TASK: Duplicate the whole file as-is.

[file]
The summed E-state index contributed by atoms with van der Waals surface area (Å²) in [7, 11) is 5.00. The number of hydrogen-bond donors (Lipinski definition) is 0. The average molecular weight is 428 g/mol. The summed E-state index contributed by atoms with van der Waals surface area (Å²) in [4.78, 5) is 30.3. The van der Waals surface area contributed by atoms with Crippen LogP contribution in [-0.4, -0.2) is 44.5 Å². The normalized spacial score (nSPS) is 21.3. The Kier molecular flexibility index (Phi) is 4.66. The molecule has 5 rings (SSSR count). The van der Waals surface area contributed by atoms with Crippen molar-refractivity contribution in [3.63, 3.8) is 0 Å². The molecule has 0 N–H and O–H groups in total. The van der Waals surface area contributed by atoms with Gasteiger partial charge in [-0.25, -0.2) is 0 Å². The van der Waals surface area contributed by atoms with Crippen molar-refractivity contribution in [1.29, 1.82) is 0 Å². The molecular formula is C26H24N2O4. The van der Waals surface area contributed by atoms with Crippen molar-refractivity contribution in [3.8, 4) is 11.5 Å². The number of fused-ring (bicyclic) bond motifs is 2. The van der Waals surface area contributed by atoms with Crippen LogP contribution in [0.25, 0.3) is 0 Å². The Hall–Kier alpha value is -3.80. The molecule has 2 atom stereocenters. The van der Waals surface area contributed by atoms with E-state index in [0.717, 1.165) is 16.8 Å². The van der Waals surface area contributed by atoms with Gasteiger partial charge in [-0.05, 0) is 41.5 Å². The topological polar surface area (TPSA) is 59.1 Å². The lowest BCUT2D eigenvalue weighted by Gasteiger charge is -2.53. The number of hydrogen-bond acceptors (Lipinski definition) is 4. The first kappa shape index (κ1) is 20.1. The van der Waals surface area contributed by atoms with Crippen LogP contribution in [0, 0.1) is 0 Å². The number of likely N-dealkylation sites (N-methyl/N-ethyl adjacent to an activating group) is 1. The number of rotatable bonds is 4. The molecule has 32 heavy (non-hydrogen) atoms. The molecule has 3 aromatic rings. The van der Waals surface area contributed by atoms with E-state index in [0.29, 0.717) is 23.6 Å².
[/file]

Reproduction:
The summed E-state index contributed by atoms with van der Waals surface area (Å²) in [7, 11) is 5.00. The number of hydrogen-bond donors (Lipinski definition) is 0. The average molecular weight is 428 g/mol. The summed E-state index contributed by atoms with van der Waals surface area (Å²) in [4.78, 5) is 30.3. The van der Waals surface area contributed by atoms with Crippen LogP contribution in [-0.4, -0.2) is 44.5 Å². The normalized spacial score (nSPS) is 21.3. The Kier molecular flexibility index (Phi) is 4.66. The molecule has 5 rings (SSSR count). The van der Waals surface area contributed by atoms with Crippen molar-refractivity contribution in [3.63, 3.8) is 0 Å². The molecule has 0 N–H and O–H groups in total. The van der Waals surface area contributed by atoms with Gasteiger partial charge in [-0.25, -0.2) is 0 Å². The van der Waals surface area contributed by atoms with Crippen molar-refractivity contribution in [1.29, 1.82) is 0 Å². The molecular formula is C26H24N2O4. The van der Waals surface area contributed by atoms with Crippen molar-refractivity contribution in [3.8, 4) is 11.5 Å². The number of fused-ring (bicyclic) bond motifs is 2. The van der Waals surface area contributed by atoms with Crippen LogP contribution in [0.25, 0.3) is 0 Å². The Hall–Kier alpha value is -3.80. The molecule has 2 atom stereocenters. The van der Waals surface area contributed by atoms with E-state index in [0.717, 1.165) is 16.8 Å². The van der Waals surface area contributed by atoms with Gasteiger partial charge in [-0.05, 0) is 41.5 Å². The topological polar surface area (TPSA) is 59.1 Å². The lowest BCUT2D eigenvalue weighted by Gasteiger charge is -2.53. The number of hydrogen-bond acceptors (Lipinski definition) is 4. The first kappa shape index (κ1) is 20.1. The van der Waals surface area contributed by atoms with Crippen LogP contribution in [0, 0.1) is 0 Å². The number of likely N-dealkylation sites (N-methyl/N-ethyl adjacent to an activating group) is 1. The number of rotatable bonds is 4. The molecule has 32 heavy (non-hydrogen) atoms. The molecule has 3 aromatic rings. The van der Waals surface area contributed by atoms with E-state index in [0.29, 0.717) is 23.6 Å².